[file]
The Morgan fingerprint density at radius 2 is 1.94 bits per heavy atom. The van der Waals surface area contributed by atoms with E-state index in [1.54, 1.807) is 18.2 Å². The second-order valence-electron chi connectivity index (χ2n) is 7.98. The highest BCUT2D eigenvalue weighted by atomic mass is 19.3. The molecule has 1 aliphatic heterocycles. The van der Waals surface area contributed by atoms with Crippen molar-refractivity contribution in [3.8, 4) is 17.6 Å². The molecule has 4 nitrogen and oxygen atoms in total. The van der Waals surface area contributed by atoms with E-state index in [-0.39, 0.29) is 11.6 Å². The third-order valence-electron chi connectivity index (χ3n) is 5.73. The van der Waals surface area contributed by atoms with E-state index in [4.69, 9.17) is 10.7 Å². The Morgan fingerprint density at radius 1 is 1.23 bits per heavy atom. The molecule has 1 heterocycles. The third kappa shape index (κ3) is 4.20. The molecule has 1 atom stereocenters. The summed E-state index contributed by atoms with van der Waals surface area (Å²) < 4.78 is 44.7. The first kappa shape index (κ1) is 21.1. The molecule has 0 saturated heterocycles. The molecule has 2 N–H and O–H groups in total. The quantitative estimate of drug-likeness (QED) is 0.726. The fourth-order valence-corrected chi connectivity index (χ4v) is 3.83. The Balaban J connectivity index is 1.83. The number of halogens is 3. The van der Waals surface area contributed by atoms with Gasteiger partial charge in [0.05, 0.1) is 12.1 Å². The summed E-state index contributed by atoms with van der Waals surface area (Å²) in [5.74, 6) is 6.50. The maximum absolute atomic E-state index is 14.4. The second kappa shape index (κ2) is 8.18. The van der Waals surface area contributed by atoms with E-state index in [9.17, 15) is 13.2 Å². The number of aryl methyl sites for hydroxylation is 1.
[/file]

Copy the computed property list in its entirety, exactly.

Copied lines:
The Morgan fingerprint density at radius 2 is 1.94 bits per heavy atom. The van der Waals surface area contributed by atoms with E-state index in [1.54, 1.807) is 18.2 Å². The second-order valence-electron chi connectivity index (χ2n) is 7.98. The highest BCUT2D eigenvalue weighted by atomic mass is 19.3. The molecule has 1 aliphatic heterocycles. The van der Waals surface area contributed by atoms with Crippen molar-refractivity contribution in [3.8, 4) is 17.6 Å². The molecule has 4 nitrogen and oxygen atoms in total. The van der Waals surface area contributed by atoms with E-state index in [-0.39, 0.29) is 11.6 Å². The third-order valence-electron chi connectivity index (χ3n) is 5.73. The van der Waals surface area contributed by atoms with E-state index in [4.69, 9.17) is 10.7 Å². The Morgan fingerprint density at radius 1 is 1.23 bits per heavy atom. The molecule has 1 heterocycles. The third kappa shape index (κ3) is 4.20. The molecule has 1 atom stereocenters. The summed E-state index contributed by atoms with van der Waals surface area (Å²) < 4.78 is 44.7. The first kappa shape index (κ1) is 21.1. The molecule has 0 saturated heterocycles. The molecule has 2 N–H and O–H groups in total. The quantitative estimate of drug-likeness (QED) is 0.726. The fourth-order valence-corrected chi connectivity index (χ4v) is 3.83. The Balaban J connectivity index is 1.83. The number of halogens is 3. The van der Waals surface area contributed by atoms with Gasteiger partial charge in [0.05, 0.1) is 12.1 Å². The summed E-state index contributed by atoms with van der Waals surface area (Å²) in [5.74, 6) is 6.50. The maximum absolute atomic E-state index is 14.4. The second kappa shape index (κ2) is 8.18. The van der Waals surface area contributed by atoms with E-state index in [9.17, 15) is 13.2 Å². The number of aryl methyl sites for hydroxylation is 1.